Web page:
Ryan was a real creative partner, and was my muse. He became a very good friend as we were going through this experience, because he brought me so much energy. As a director I always try to find a muse on a project. You don’t have always one, but when you find one, it’s very powerful. That’s the dream, to find an actress or an actor that will become your main color, the soul that you are trying to capture with your camera. And Ryan became that muse very quickly. His passion, his relentless effort in making sure that we will nail it, always deeply moved me, because I felt it was important that we try to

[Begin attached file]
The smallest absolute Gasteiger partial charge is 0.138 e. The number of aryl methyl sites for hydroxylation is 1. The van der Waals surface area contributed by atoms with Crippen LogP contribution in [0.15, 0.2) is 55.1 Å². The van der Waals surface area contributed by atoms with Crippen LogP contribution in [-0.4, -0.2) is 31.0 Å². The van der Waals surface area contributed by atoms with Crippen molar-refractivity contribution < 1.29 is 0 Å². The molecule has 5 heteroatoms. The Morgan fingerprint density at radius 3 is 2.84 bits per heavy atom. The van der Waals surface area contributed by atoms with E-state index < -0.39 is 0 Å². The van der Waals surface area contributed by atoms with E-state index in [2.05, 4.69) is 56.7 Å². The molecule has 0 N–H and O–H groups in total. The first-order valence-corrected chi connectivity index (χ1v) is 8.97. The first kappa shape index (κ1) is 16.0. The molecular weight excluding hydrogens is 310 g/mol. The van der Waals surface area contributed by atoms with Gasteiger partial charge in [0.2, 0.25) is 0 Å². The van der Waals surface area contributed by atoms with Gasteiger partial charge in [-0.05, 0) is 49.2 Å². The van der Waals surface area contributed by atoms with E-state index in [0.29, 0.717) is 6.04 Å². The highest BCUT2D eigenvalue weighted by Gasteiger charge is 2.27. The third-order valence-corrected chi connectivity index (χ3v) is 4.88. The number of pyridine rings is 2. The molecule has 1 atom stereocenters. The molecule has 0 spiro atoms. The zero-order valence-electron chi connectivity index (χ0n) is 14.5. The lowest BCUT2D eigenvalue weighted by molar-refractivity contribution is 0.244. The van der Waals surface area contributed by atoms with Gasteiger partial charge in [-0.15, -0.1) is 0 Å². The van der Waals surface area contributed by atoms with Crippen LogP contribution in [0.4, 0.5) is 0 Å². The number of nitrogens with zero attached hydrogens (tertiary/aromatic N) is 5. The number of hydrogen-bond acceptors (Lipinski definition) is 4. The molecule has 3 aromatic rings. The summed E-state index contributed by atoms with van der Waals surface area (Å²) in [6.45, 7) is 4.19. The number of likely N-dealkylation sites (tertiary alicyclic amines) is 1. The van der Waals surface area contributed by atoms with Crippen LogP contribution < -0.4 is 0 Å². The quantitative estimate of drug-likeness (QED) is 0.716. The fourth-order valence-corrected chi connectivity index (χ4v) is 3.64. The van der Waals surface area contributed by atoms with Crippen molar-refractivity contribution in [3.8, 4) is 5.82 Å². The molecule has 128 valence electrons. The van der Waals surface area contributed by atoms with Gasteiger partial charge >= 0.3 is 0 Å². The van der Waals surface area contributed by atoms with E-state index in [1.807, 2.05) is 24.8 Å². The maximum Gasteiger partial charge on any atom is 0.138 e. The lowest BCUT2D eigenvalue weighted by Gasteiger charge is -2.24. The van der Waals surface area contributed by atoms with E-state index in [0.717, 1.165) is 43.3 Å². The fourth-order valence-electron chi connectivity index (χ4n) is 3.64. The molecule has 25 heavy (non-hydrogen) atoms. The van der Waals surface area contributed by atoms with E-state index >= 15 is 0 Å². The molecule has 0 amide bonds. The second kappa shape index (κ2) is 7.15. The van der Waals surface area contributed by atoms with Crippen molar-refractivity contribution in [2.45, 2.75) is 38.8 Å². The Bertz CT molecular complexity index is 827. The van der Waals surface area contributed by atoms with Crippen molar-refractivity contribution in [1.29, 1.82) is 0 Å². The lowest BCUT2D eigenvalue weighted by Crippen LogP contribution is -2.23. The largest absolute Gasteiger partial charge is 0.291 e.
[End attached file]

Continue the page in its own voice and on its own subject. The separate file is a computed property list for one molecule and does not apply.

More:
make a great movie together. The chances of failure were huge. And we both, at the beginning, agreed that what we were doing was insane, was deeply exciting, that it was a privilege. But that we would do it as a pure artistic gesture. Because we had no idea how the world will react to it, and we agreed that it made sense to both of us, and we had the same view about it. Very intimate approach to this project. Talk about the female characters and actresses that played Luv and Joi. I’m grateful to the producers for allowing me to find the cast that I did. We went everywhere on the planet to try to find the best cast pos-